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heroine an open warfare was, at length, carried on. New expedients, to disgust and humble the latter, were daily resorted to; and, every day, the actress became more firm against this persecution, at the same time that her language and her sarcasms often drove her enemies to despair.

It is known that, at Petersburg, the distinction of ranks requires that a certain number only of horses should be harnessed to the carriages. Mademoiselle Felix, who displayed her figure, in the principal streets of the capital, like a Princess, with four or six horses, received an order to appear with two only. Enraged at this prohibition, she resolved to violate it, and even to brave the Empress within the purlieus of her palace. For this purpose, she demanded the equipage and carriage of Count Soltikof, her lover, whose rank permitted him to drive with six horses. She was now to be seen taking turns in the Park of Cazorel until she fell in with the Empress, which was what she had most at heart. Enraged at the boldness and audacity of this girl, the latter instantly sent an order to the superintendent of the police of Petersburg, for her to quit the city within. twenty-four hours, and the Imperial dominions within eight days. In another State, less despo

tic, she might have been punished with more severity. The Count, her lover, was exiled to one of his estates.

On her coming to Paris, after this sensible humiliation, she displayed all her loftiness of character, or, it may be said with more justice, her impertinence; for, having been coldly received by the public, in the character of Alzire, which was allotted to her, and the hisses having become general at the moment when she threw herself at the feet of Alvarès, she turned towards the audience, with a shrug of the shoulders, and an air of contempt, such as might have been punished by a residence of a few weeks in the Hôtel de la Force, if it had not been certain that she would never again make her appearance on the boards of the capital.


Once, in a barn, the strolling wardrobe's list Had but one ruffle left for Hamlet's wrist. Necessity, which has no law, they say, Could, with one ruffle, but one arm display. "What's to be done?" the hero said, and sigh'd. "Shift hands each scene, (a brother buskin cried ;)

Now, in the pocket, keep the left from sight, Whilst, o'er your breast, you spread the ruffled


Now, in your robe, the naked right repose, Whilst, down your left, the woeful cambric flows. Thus, though half skill'd, as well as half array'd, You'd make a change which Garrick never made."


THIS lady left to Mrs. Siddons a pair of gloves which were Shakspeare's, and were presented to her late husband during the Jubilee at Stratford, by one of her (Mrs. S.'s) family.

To the Theatrical Fund of Drury-lane Theatre, two hundred pounds.

To Hannah More, one hundred pounds.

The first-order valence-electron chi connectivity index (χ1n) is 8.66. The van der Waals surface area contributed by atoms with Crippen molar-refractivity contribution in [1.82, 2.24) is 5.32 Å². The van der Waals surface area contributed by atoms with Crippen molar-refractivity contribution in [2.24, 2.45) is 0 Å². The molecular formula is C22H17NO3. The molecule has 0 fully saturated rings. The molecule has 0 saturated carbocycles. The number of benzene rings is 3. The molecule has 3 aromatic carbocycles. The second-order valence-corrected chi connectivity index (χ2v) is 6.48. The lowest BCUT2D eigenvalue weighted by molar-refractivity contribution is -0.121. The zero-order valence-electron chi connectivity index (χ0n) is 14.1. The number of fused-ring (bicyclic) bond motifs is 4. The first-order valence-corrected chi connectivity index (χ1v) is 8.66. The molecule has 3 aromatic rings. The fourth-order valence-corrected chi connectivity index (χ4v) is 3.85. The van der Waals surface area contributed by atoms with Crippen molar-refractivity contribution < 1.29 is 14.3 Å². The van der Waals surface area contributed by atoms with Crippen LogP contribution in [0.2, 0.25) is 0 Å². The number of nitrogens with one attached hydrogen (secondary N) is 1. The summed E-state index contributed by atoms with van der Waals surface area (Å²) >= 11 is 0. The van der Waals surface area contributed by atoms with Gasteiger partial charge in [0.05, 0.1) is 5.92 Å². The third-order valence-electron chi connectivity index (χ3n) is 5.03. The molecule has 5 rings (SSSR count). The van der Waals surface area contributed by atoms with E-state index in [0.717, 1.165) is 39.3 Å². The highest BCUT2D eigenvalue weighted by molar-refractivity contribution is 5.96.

To Christopher Garrick, her nephew, the gold snuff-box, set with diamonds, given her late husband by the King of Denmark.

To Nathaniel Egerton Garrick, the snuff-box given to her late husband by the Duke of Parma.

To her nephew, Christopher Garrick, and his wife, all the plate which was bought upon her marriage; also a service of pewter, which her husband used, when a bachelor, bearing the name of Garrick, with a wish, that the same should al

ways remain with the head of the family; also the picture of her husband, in the character of Richard the Third, which was purchased by her after her husband's decease.

To Nathaniel Egerton Garrick, a portrait, painted by Zoffany, of her husband without a wig, which she bought, after his decease, of Mr. Bradshaw, to whom it had been given as a present.

To Dowager Lady Amherst, her ring set with diamonds, having King Charles's oak in it, and a small gold box used for keeping black sticking plaister.

To Lady Anson, wife of Sir William Anson, her dejeuné set of Dresden procelain; and, to the said Sir William Anson, her gold antique cameo ring.

To the St. George's Hospital, Middlesex ditto, Lying-in ditto, Magdalen ditto, Refuge for the Destitute, and Society for the Indigent Blind, one hundred pounds each.

To the London Orphan Society, fifty pounds. Three hundred pounds to be invested in the name of the Vicar of Hampton for the time being, and the interest expended in a supply of coals for the poor of the parish.

To Archdeacon Pott, two hundred pounds towards the education of the poor children of St. Martin's parish.


To the Rev. Mr. Archer, minister of the Roman Catholic Chapel, in Warwick Street, one hundred pounds, and a farther sum of one hundred pounds for the education of the Charity Children of Warwick-street Chapel. There were innumerable other legacies of articles of plate, jewels, linen, &c. and money to a considerable amount, but of no material public interHer executors were the Rev. Thomas Racket and Frederick Beltz, Esq. To the former, she left books and prints to the value of one hundred pounds; and, to the latter, fifty pounds in books and prints, and one hundred pounds in money. After discharging the numerous legacies, her debts and funeral expenses, Mrs. Garrick directed the residue of her estate, including a bond for six thousand pounds due from the late and present Duke of Devonshire to the late Mr. Garrick, to be converted into cash, and afterwards invested in Austrian securities for her niece, Elizabeth de Saar, wife of Peter de Saar, of Vienna, for her sole use and benefit, during her life; and, after her death, to her grandchildren.

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